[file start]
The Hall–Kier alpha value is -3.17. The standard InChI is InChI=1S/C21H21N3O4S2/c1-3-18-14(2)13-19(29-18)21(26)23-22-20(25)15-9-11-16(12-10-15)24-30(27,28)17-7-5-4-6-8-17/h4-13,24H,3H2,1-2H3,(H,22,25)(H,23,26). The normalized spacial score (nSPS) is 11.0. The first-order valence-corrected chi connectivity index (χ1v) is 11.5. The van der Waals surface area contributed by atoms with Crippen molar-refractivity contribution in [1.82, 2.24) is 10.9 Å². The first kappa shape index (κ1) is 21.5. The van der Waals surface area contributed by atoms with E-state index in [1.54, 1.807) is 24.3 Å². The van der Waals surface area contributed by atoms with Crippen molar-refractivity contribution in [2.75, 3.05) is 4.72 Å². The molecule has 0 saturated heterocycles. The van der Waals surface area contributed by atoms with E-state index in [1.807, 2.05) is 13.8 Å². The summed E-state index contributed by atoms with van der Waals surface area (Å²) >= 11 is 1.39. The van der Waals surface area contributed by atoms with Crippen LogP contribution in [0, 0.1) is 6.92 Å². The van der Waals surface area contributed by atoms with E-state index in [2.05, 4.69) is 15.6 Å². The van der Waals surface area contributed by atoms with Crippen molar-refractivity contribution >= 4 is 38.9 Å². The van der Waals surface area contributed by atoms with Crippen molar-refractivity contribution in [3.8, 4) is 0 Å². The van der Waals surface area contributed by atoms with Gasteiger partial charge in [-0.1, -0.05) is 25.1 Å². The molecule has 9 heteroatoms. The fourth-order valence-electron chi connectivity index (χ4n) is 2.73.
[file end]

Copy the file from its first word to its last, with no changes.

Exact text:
The Hall–Kier alpha value is -3.17. The standard InChI is InChI=1S/C21H21N3O4S2/c1-3-18-14(2)13-19(29-18)21(26)23-22-20(25)15-9-11-16(12-10-15)24-30(27,28)17-7-5-4-6-8-17/h4-13,24H,3H2,1-2H3,(H,22,25)(H,23,26). The normalized spacial score (nSPS) is 11.0. The first-order valence-corrected chi connectivity index (χ1v) is 11.5. The van der Waals surface area contributed by atoms with Crippen molar-refractivity contribution in [1.82, 2.24) is 10.9 Å². The first kappa shape index (κ1) is 21.5. The van der Waals surface area contributed by atoms with E-state index in [1.54, 1.807) is 24.3 Å². The van der Waals surface area contributed by atoms with Crippen molar-refractivity contribution in [2.75, 3.05) is 4.72 Å². The molecule has 0 saturated heterocycles. The van der Waals surface area contributed by atoms with E-state index in [1.807, 2.05) is 13.8 Å². The summed E-state index contributed by atoms with van der Waals surface area (Å²) >= 11 is 1.39. The van der Waals surface area contributed by atoms with Crippen LogP contribution in [0, 0.1) is 6.92 Å². The van der Waals surface area contributed by atoms with E-state index in [2.05, 4.69) is 15.6 Å². The van der Waals surface area contributed by atoms with Crippen molar-refractivity contribution >= 4 is 38.9 Å². The van der Waals surface area contributed by atoms with Crippen molar-refractivity contribution in [3.8, 4) is 0 Å². The van der Waals surface area contributed by atoms with Gasteiger partial charge in [-0.1, -0.05) is 25.1 Å². The molecule has 9 heteroatoms. The fourth-order valence-electron chi connectivity index (χ4n) is 2.73.